Jarvis: Still the Working Class Hero?

The man who, fronting Pulp over a decade ago, brought us ‘Common People’, still perhaps the finest piece of poetry ever written about the English obsession with the English Working Class, has come close to repeating that achievement with ‘Running the World.’ It’s a hidden bonus track on his debut solo album, Jarvis, which I neglected to get hold of on (recent American) release because a) I’ve been working on a book about older music and, for once, have not had the time to stay on top of newer music, and b) I’ve been disappointed too often by former front men returning from hiatus/hibernation/rehab.

Jarvis, available at here

So now I know better. I heard ‘Running The World’ not through the album Jarvis, and not, at least not specifically, through the Children of Men soundtrack on which it’s included. I actually heard it, ripped from that soundtrack, via one of the many MP3 sites that walks a thin line between the illegal distribution of new music and the welcome promotion of new music – where it fair stopped me in my tracks like no song in the past year or more.

There’s a reason it did so: the blatant, “did I just hear him say what I think I heard him say?” use of the C-word. Let’s not beat about the bush: the chorus to this dramatically distorted ballad is “C**ts are still running the world,” and while we all know that swearing is not funny, not clever and should not be practiced around the kids – and while we all know in addition that the C-word is loaded with all kinds of nasty connotations, and there are many women who find it the most derogatory of all terms – it’s hard not to feel that Jarvis has (again) nailed it with the most simplistic of singalong expressions.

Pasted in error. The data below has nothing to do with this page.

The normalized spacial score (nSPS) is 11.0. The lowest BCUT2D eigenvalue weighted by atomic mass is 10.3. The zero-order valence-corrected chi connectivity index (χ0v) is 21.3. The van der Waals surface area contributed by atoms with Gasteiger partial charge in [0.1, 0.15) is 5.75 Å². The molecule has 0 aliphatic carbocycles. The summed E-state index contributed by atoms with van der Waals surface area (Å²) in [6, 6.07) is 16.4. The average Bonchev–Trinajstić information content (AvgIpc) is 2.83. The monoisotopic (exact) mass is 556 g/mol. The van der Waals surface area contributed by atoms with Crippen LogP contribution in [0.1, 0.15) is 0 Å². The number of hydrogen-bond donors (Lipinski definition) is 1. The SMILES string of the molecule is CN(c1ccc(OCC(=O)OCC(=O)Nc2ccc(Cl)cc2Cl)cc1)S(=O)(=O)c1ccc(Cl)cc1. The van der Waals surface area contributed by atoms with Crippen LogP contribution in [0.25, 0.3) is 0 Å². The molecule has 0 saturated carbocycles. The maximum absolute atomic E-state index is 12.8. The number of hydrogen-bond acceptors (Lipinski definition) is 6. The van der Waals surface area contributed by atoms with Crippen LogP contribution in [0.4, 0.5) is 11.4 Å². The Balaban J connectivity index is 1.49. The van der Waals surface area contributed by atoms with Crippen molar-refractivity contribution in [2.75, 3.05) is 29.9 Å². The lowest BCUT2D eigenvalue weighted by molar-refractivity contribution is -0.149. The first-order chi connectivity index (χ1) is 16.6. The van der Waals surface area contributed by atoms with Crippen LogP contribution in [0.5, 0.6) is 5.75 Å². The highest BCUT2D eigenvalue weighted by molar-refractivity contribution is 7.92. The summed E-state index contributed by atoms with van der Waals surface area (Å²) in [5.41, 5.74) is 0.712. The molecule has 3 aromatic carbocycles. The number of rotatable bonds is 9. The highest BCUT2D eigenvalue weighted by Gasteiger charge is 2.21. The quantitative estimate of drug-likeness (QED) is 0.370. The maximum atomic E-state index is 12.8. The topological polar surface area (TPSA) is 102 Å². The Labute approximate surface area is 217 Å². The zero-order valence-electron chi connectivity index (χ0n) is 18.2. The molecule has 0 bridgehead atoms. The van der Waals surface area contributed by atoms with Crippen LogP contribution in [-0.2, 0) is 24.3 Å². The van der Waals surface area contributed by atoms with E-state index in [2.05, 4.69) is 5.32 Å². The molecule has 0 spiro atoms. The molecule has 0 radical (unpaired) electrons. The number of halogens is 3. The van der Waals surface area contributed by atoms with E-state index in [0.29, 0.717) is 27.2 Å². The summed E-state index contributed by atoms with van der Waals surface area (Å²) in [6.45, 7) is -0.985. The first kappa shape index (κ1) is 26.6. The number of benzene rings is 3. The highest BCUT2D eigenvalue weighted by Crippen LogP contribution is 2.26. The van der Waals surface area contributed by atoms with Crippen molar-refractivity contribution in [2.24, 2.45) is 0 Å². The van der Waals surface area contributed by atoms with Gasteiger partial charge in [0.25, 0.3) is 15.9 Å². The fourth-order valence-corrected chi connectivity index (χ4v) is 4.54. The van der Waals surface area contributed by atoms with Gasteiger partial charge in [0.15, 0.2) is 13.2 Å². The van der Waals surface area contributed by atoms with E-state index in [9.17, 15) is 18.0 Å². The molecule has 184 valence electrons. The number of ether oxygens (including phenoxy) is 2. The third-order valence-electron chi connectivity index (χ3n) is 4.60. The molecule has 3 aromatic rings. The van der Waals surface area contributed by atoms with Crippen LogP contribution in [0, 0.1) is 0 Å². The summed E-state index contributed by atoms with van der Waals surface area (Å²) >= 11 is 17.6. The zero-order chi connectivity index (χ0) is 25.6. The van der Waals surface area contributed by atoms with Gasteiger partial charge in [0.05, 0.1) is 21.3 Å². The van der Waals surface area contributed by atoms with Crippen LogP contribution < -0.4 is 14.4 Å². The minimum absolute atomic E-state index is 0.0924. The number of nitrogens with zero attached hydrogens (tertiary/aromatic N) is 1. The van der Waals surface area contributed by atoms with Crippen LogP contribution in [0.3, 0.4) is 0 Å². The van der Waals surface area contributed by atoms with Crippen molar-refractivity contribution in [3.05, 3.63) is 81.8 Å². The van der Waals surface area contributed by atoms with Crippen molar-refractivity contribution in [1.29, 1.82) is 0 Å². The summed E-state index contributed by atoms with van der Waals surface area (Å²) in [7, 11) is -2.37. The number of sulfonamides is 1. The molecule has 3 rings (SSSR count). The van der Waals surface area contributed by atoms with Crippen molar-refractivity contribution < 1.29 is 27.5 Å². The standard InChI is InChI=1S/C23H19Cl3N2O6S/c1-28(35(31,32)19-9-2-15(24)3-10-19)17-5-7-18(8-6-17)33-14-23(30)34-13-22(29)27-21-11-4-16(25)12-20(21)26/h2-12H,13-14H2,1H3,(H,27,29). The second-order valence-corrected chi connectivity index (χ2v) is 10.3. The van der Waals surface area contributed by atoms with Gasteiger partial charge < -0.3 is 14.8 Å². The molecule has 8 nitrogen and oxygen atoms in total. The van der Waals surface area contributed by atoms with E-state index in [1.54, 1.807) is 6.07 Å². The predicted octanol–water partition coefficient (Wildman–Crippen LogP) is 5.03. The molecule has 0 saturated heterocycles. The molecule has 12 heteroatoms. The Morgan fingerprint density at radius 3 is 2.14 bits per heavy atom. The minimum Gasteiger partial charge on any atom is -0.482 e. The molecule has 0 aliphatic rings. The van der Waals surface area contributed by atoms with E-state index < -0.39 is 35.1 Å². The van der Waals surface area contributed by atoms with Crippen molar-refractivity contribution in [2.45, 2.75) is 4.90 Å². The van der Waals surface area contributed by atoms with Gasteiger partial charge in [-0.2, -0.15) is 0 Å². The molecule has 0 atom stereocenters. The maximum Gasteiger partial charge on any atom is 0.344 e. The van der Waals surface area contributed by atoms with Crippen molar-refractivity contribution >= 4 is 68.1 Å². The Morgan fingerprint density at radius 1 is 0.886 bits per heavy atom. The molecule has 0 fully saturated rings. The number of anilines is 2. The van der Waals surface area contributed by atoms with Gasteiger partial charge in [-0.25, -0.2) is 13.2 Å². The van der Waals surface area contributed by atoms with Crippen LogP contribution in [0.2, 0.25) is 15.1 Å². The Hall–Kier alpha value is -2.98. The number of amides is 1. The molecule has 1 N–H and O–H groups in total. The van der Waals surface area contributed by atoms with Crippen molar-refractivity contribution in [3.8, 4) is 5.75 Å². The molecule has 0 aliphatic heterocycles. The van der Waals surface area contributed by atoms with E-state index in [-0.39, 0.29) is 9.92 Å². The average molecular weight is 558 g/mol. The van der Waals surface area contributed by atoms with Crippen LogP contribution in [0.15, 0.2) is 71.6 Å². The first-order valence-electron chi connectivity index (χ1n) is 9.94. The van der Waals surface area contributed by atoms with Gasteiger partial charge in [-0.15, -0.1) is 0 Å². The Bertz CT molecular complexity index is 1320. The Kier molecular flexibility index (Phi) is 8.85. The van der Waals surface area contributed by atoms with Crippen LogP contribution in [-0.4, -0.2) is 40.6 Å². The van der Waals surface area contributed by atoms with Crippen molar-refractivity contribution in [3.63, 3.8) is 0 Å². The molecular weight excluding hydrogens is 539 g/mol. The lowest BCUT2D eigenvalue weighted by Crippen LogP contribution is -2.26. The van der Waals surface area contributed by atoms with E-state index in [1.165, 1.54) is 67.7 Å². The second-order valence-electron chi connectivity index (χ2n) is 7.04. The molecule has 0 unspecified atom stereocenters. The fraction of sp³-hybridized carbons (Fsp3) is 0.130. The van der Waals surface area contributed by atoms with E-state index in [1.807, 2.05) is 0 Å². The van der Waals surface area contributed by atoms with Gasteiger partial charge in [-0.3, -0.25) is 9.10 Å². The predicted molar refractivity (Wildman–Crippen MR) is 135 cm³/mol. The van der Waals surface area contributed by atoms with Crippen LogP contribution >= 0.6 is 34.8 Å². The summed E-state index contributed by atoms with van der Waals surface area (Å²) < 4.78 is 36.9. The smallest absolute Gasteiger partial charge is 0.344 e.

The Children Of Men soundtrack, on which ‘Running The World’ is not a hidden track, but follows John Lennon to close the album. Available at here.

Not that he’s limited himself to the profane. These are the words to the second verse:

Now the working classes are obsolete
They are surplus to society’s needs
So let them all kill each other
And get it made overseas
That’s the word don’t you know
From the guys that’s running the show
Let’s be perfectly clear boys and girls
Cunts are still running the world

Couldn’t put it better myself.

One thing surprises me, though: I thought I’d been paying at least marginal attention to the news surround Jarvis, and yet I’d not registered much fuss about this track. Did its “hidden status” render it somewhat ineffectual? Was it downplayed? Did it just get lost in the shuffle? Or has it been front page news and I’ve been too immersed in Afro-Cuban jazz to notice?

It raises an interesting side question. In these days of MP3 blogs and instant downloads, sometimes an individual track fails to provide the whole picture: several times of late I’ve passed premature judgment on an album based on just one solitary song. But my experience with ‘Running The World’ (which I heard, appropriately, on the day that Tony Blair passed over the Prime Ministership to Gordon Brown), presents the opposite argument: that great songs can get lost at the end of an album (especially as “hidden tracks”) and that sometimes they need to be heard in isolation to get their point across. Thanks to silenceisarhythmtoo for sharing the music. Jarvis just got another album sale.

The karoake version of ‘Running The World’: read the lyrics for yourself.

Related Posts

Comments are closed.


Calendar of posts

November 2022